The life of an acquisitions editor
Let’s publish an anthology. About Superheroes. We’ll call it “Caped.”
Step one. A call for Submissions.
This was my first time working on a book in capacity of an acquiring editor. Of course, I had a bit of an idea on what to expect, meaning we asked for short stories about Superheroes up to 5,000 words, so I expected short stories about Superheroes up to 5,000 words. What I didn’t expect… Alien stories. So many alien stories. Blue aliens, telekinetic aliens, and aliens that looked like humans and dressed up as superheroes -I actually liked the idea of that one, but unfortunately in the end there just wasn’t enough superhero for it to work for Caped.
Sending form rejections was new to me. I learned that I’ll likely never smile and rejoice as I hit send on an electronic mail file that will unintentionally slice the ego of a fellow writer… unless it’s the tenth alien submission of the day. If that’s the case, then I might just uncork a bottle of wine, forgo the formal rejection template, and reply with “bibbity bobbity NO NO NO.” But, seriously, it is hard to say no, because truth is most of the submissions I’ve read are close to having everything I need and want, but just miss that mark of an acceptance or a request for a revision. Most of the time it’s subject manner. Like the aliens. It’s just not enough superhero for Caped. Sometimes it’s writing, though overall the writing has mostly been where it needs to be or close. One thing I have noticed is an over abundance of back story. This often leads to long passages of narration that is either the bulk of the story, or irrelevant to what the reader needs to know for the story. This is short fiction, folks. We don’t need to know the protagonist’s entire life story and what their favorite cereal is. We only need to know their current situation and maybe a few fun back story facts carefully sprinkled throughout the present story if they are needed for the protagonist to solve or not solve whatever dilemma they are in. It’s a story, a mini-story, but still needs all the basic elements of a full length novel, just condensed. Give it a nice gentle set up, bring it to a stimulating climax, and slide into the ending.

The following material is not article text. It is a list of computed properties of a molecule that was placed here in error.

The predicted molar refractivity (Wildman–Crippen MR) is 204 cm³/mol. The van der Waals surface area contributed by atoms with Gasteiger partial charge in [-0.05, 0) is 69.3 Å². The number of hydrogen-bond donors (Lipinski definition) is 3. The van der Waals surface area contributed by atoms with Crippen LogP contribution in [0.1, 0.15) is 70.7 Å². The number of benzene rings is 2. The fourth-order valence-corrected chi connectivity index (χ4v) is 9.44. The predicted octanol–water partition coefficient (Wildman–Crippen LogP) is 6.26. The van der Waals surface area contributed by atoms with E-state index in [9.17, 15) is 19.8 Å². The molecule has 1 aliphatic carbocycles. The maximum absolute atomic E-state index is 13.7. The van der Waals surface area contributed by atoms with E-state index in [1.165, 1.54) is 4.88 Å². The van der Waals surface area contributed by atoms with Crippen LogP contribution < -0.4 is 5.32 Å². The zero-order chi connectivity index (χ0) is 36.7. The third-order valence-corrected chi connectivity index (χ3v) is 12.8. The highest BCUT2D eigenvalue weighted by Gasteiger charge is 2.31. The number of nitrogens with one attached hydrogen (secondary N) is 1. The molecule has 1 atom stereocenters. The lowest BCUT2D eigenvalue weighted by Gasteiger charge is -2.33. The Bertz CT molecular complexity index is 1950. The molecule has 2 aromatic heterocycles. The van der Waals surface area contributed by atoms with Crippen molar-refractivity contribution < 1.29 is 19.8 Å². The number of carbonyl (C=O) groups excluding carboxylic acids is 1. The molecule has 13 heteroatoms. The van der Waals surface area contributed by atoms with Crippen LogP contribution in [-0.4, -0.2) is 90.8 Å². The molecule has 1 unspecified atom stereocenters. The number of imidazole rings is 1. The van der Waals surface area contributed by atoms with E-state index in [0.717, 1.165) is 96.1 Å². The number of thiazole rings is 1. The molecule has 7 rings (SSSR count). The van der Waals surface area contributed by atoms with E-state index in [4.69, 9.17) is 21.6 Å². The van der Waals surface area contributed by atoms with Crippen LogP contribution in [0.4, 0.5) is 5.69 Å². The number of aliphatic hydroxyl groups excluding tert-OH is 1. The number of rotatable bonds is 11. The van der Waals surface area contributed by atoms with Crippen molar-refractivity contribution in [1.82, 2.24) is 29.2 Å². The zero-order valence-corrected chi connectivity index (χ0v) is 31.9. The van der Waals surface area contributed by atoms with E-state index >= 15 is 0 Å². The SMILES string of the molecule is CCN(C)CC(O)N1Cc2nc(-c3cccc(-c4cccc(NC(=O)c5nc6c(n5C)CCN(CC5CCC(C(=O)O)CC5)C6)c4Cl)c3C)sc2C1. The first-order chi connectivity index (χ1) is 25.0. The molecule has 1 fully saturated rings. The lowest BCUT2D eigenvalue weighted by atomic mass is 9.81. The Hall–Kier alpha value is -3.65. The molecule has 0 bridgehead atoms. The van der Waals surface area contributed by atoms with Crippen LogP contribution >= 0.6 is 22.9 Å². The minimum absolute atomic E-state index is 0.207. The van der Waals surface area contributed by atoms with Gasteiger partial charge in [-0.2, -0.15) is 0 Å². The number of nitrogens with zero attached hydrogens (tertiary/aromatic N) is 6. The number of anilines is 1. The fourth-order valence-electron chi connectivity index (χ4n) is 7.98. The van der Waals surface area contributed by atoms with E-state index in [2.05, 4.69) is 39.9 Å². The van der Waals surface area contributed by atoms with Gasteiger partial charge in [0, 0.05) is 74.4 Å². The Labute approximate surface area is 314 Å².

Revise and resubmit. Rule number one -don’t panic! You have plenty of time. We have decided that there was something special about your story. It may have aliens, but at the end it was still more superhero than alien. Good. It’s likely that there are a couple plot holes or something that’s just not quite jiving, but the premise of the story and/or characters of the story is too interesting to reject… yet. So, here’s another chance. Again, time. I’ve learned that writers rush this process. They revise and resubmit too fast. Just breathe. Read the story, get a couple beta readers, and pay attention to the similar comments they make. Polish it up and send it back. We already know we liked your story, so as long as we get the resubmit before the submission deadline, we are going to highly consider it.
Acceptance. Yay! The stories I say yes to are the ones that grab me on page one and make me forget I have a Facebook account or that I need to go find some chocolate. They are generally well written and get me invested in either the plot or the main character right away. I don’t have to wait a couple pages to figure out what’s going on, because it’s all laid out for me step by step. It’s the author’s world and they have me by the hand, walking me through, guiding me, answering some of my questions the moment I think to ask them and leaving others to pull me deeper into the story. In general, I have found that I know early on when I’m reading a submission I’m going to accept. And my favorite part of this Caped endeavor, what I want to do more than anything else, is read a story that makes me say, “yes.”
Caped is taking form one accepted submission at a time and it’s been a learning experience already. I’m eager to see the final product in its paper and glue form. I love holding the book in my hands and the idea of our accepted authors receiving their copies and eagerly flipping through the pages to see their published stories.